U.S. Army sergeant reunites with long lost family

FAYETTEVILLE, N.C. -- Of all the soldiers at Fort Bragg, North Carolina, no one takes his army commitment more seriously than Peter Kuch. By all accounts, this 36-year-old sergeant does every drill -- tackles every task -- with the same undying devotion.

"I will do my job to the best of my ability until the last day I leave the Army," said Kuch. "I will always remember this is the country that I'm serving."

The Lost Boys, part one

His love for this country began in a whole other world. As one of the "Lost Boys of Sudan," Kuch was torn from his parents during the Sudanese Civil War. At the age of 8, he and thousands of other children were forced to trek across the desert on their own. Many died along the way. The lucky ones, featured in a 2001 "60 Minutes" story, ended up at a refugee campus - and a few thousand very lucky ones were eventually allowed to come to the United States.

Peter got a job, worked his way through college, and then joined the Army as a thank you to America. As for his mom and dad, Kuch never saw them again.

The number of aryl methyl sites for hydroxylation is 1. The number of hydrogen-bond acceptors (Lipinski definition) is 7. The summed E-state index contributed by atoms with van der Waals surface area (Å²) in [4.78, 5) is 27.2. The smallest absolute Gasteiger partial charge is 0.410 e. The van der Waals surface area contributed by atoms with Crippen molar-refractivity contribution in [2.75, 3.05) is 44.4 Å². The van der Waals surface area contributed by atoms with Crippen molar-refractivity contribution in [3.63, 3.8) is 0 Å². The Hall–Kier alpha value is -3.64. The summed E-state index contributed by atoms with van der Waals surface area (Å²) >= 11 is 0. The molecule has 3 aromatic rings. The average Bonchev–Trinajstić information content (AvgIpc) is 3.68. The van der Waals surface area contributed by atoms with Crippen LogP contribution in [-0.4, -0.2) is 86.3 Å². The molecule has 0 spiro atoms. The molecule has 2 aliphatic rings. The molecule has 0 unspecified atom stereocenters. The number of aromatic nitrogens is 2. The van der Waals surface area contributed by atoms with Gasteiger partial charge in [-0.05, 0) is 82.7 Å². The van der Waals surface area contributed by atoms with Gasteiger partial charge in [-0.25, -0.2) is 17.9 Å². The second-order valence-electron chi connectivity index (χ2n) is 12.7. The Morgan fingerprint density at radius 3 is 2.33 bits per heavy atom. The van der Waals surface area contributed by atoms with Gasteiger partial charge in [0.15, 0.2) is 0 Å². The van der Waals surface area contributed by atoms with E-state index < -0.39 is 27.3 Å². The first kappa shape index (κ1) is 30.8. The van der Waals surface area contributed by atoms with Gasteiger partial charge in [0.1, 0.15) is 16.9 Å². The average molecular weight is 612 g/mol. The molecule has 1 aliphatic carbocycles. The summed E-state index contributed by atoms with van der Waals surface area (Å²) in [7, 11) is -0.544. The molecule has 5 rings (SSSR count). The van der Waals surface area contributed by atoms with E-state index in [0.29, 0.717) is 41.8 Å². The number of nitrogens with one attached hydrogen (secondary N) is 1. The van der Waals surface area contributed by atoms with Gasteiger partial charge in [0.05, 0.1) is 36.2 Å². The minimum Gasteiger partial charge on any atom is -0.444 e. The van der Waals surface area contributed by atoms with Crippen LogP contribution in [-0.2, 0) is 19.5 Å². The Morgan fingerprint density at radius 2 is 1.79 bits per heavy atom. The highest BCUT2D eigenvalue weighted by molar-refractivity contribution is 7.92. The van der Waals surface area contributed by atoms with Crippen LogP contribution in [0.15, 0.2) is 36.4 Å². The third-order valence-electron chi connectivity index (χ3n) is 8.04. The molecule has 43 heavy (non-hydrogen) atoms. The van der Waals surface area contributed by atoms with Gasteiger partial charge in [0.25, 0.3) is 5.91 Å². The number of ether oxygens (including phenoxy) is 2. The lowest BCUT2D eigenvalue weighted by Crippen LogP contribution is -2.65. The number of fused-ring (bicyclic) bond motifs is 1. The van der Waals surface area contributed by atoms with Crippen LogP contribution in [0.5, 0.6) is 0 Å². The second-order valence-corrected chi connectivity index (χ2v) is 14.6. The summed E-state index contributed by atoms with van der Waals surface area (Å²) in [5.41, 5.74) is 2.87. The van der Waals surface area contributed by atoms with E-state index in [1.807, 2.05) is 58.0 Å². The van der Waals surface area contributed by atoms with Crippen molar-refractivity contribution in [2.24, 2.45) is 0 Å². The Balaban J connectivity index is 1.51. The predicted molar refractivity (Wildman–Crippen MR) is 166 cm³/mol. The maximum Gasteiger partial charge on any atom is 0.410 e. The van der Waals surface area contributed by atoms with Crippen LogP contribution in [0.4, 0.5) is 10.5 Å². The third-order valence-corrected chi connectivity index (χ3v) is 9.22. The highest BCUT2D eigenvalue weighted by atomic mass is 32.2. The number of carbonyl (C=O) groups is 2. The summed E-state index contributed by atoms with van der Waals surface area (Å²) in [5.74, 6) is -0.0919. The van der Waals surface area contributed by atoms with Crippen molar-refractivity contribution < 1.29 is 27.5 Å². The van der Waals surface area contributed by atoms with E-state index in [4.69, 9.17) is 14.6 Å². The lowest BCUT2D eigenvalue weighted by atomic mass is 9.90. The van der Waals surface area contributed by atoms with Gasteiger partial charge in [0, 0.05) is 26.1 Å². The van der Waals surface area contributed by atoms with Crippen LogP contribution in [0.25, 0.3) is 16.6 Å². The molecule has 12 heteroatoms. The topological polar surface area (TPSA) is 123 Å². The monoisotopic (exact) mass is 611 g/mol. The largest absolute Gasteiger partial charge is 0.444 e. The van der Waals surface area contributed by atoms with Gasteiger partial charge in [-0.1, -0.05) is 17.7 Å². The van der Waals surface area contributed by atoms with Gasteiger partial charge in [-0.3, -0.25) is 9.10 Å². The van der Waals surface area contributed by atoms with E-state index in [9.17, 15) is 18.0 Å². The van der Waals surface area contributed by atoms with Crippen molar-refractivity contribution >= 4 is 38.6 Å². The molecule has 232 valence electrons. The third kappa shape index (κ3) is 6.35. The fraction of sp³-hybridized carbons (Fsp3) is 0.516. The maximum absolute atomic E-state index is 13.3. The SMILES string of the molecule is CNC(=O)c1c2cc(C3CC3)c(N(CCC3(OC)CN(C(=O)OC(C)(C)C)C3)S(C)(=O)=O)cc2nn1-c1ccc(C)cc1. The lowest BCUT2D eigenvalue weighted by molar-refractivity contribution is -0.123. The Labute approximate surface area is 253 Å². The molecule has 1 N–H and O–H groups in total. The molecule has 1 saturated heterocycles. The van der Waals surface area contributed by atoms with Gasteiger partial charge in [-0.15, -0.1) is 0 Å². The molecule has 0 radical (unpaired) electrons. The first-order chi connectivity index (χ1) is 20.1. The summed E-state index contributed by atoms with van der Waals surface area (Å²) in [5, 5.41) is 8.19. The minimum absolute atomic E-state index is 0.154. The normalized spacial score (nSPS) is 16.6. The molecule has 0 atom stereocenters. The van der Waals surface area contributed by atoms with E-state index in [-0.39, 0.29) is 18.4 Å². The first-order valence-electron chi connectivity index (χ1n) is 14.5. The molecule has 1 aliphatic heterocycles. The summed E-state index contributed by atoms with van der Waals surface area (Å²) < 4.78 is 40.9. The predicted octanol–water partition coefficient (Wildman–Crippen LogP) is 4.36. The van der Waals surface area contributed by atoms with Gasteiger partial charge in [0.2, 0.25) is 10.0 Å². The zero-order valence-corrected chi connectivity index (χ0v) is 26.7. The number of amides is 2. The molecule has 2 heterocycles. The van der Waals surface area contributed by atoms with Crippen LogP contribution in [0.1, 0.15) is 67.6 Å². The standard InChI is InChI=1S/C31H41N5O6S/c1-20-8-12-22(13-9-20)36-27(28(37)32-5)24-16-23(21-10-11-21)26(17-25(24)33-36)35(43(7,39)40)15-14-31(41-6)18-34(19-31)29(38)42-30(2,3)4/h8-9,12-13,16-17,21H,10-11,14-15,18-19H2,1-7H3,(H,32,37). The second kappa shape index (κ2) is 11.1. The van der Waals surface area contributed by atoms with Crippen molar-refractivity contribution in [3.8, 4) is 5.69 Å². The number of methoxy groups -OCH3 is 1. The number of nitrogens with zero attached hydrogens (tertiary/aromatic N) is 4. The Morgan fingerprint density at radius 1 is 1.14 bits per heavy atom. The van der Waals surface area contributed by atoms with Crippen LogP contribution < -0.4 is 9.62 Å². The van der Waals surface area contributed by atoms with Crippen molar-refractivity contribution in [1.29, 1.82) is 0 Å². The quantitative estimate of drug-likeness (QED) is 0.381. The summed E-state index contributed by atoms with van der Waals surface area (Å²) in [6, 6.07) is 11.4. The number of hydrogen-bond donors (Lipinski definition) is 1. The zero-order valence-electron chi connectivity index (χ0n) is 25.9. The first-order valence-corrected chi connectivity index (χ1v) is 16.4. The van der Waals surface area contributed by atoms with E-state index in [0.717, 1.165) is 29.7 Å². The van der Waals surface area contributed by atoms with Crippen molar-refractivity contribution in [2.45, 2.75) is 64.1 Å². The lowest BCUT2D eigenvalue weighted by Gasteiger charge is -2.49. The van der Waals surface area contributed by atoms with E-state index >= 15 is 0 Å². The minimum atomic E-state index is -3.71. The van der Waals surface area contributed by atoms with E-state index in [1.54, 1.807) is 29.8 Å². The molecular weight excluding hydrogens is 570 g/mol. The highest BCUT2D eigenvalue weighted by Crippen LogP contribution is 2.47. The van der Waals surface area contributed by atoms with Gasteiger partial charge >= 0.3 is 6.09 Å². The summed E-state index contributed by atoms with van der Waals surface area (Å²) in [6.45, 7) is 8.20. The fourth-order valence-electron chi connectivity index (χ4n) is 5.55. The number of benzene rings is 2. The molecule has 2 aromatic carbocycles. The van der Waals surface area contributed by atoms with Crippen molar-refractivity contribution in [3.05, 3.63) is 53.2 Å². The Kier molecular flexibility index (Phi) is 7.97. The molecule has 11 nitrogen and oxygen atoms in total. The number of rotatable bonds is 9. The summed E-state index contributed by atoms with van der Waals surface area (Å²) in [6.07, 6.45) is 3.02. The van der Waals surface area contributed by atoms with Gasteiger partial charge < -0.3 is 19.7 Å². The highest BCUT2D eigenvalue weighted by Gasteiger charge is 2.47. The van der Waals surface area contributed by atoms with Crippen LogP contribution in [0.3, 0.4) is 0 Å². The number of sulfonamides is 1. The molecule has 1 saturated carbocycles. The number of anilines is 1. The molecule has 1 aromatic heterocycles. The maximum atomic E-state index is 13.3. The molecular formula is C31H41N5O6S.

Sgt. Peter Kuch CBS News

"I was hoping, that's what I would say, I would say, 'God, I hope my parents are OK,'" Kuch told me. "And I kept that hope and faith for a long time."

Until just a few weeks, when the Army gave him some leave and a friend bought him a ticket to go back and see them. Kuch says his mom was so overwhelmed to see him, that she fainted.

"As soon as she saw me and we hugged each other she just collapsed on my hand," Kuch said. "After like a good three minutes then she came back up and she put her hand on my head and she started praying before she even said anything and she said, 'I knew all this time that God would bring you back to me.'"

Peter says for the rest of the stay they loved on him like a baby - and although he will return to see them again - he says he could never go back.

"America will always be my home regardless," Kuch said. "This is my home."

What's amazing to me about Kuch is that he spent weeks in the desert and didn't cry. He had friends dying next to him, and he didn't cry. But yet, when he started talking about America, he started crying.

Sgt. Peter Kuch CBS News

"That's the one thing -- I love this country so much," Kuch said.

Sometimes you have to go full circle, to see how far you've come. Peter now has a 4-year-old boy with more hopes and dreams than he could have ever hoped or dreamed for - all here in the country, he just can't thank enough.

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  • Steve Hartman
    Steve Hartman

    Steve Hartman has been a CBS News correspondent since 1998, having served as a part-time correspondent for the previous two years.